We use the in qualifier to search for a term against the name keyword. Let's give this a go.
Notice how we see a list of users with the name "siddhant" in their names. However, there's a small problem with this query. It's giving us both the users as well as organizations in its result. Let's limit the result only to users.
We can do that by adding type:user as another query parameter in the API. So our query now becomes:
q=siddhant in:name type:user
And it yields the following response:
Notice how we got back 1,365 results this time instead of the original 1,366 results. Let's now update our search query further. Let's say that, among these users, we want to find the most popular users. Maybe the top 40 to 50 users who have more than 30 repositories and 10 followers.
We can do that by updating our query as follows:
q=siddhant in:name type:user repos:%3E30+followers:%3E10
And that will give us back our list of popular users:
Awesome! I hope you're getting the hang of constructing queries. Now let's try to search for something else.
Let's now see how can search for code on GitHub. Let's say we want to search for some files in a particular repository. How can we do that? What will our search query look like? First, we'll need to update our endpoint from /users to /code.
We can now search for something more specific in the code, say a keyword for a class or a function. Let's say we want to search for the versions keyword. We can simply add that keyword to our query:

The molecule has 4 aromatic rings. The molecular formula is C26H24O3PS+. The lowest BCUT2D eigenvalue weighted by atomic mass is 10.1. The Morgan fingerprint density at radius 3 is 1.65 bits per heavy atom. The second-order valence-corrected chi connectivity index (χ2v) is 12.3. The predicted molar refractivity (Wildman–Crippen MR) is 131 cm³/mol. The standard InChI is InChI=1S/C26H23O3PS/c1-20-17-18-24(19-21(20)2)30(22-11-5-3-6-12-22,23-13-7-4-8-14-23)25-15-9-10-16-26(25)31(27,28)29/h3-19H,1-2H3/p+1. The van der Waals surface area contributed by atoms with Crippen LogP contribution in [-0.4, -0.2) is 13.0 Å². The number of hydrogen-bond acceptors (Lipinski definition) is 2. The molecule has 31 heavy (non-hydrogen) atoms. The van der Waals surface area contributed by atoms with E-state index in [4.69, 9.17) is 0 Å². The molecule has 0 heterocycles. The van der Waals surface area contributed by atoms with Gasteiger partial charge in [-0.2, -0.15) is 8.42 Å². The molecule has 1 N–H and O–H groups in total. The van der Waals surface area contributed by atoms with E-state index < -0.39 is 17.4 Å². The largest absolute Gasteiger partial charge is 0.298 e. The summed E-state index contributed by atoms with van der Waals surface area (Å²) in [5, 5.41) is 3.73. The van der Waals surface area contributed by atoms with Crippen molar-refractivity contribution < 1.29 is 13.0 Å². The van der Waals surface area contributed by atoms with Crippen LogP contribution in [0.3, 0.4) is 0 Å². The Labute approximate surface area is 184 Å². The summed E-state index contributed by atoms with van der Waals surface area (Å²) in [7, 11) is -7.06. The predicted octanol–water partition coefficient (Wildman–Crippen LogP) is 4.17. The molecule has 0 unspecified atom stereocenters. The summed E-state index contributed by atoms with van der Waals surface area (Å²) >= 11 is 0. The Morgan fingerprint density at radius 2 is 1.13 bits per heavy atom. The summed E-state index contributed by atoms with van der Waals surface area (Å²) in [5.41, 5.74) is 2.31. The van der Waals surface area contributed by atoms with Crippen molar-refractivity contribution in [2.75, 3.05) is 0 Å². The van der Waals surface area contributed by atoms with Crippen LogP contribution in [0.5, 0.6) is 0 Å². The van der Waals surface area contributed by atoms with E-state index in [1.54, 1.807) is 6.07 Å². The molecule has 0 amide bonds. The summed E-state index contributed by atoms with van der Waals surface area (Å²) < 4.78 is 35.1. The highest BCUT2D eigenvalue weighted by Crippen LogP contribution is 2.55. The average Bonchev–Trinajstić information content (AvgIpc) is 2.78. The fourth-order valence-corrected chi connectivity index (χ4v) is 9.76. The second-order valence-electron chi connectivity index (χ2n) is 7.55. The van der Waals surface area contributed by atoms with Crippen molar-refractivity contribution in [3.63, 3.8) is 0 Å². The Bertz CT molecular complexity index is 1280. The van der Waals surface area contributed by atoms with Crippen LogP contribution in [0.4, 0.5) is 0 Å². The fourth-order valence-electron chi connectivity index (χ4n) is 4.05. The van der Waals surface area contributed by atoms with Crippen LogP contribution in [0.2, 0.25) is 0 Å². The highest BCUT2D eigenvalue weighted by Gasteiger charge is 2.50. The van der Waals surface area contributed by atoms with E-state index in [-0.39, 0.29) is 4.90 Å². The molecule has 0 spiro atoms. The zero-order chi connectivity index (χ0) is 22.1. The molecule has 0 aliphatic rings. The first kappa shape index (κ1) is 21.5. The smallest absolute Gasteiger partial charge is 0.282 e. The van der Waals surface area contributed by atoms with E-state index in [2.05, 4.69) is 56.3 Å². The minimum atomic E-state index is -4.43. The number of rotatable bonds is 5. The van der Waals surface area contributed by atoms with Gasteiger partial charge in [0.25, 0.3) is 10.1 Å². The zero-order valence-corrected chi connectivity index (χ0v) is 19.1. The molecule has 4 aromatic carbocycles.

Once we do that, we should now get a list of all those files that have the word "versions" inside them:
Similar to how we searched code and users, we can also search for commits belonging to a particular repository. This time, the endpoint will be /commits instead. The basic query parameter for searching commits is as follows:
We need to first specify the repository name and the organization we want to search the commits from. Then we specify the search query parameter for the commit itself.
Let's search for all the commits in the React documentation repository pertaining to upgrades. So our query now becomes:
Let's hit this endpoint and see what we get back:
Notice how all the commit messages in the returned list of commits contain the keyword "upgrade." Hence we have searched through all the upgrade-related commits in the React documentation repository.
Search Repositories and Sorting
Then, to reel in the popularity factor, we can sort the result by the number of stars the repository contains. For this, we'll specify the sort parameter as stars and the order parameter as desc. So now the complete search query becomes:
In this tutorial, we have seen how to construct search queries and use GitHub's search API to search users, commits, code, and repositories. However, as I pointed out earlier, there's more you can search through GitHub. The official docs are the best place to start. You can further learn how to search for pull requests, topics, and labels.
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Or how about you build a small app that parses the data result by these search APIs for something useful? This app could manifest into an internal tool you can use at work to automate a Github search workflow. It could also turn out to be something interesting that you can use for your own personal or open source projects you contribute to on GitHub. Maybe the client of this app is a powerful integration tool you might need badly! But if you're looking for integrations, check out Fusebit. It allows you to easily create integrations for your customers with your favorite platforms, such as GitHub, Slack, and much more!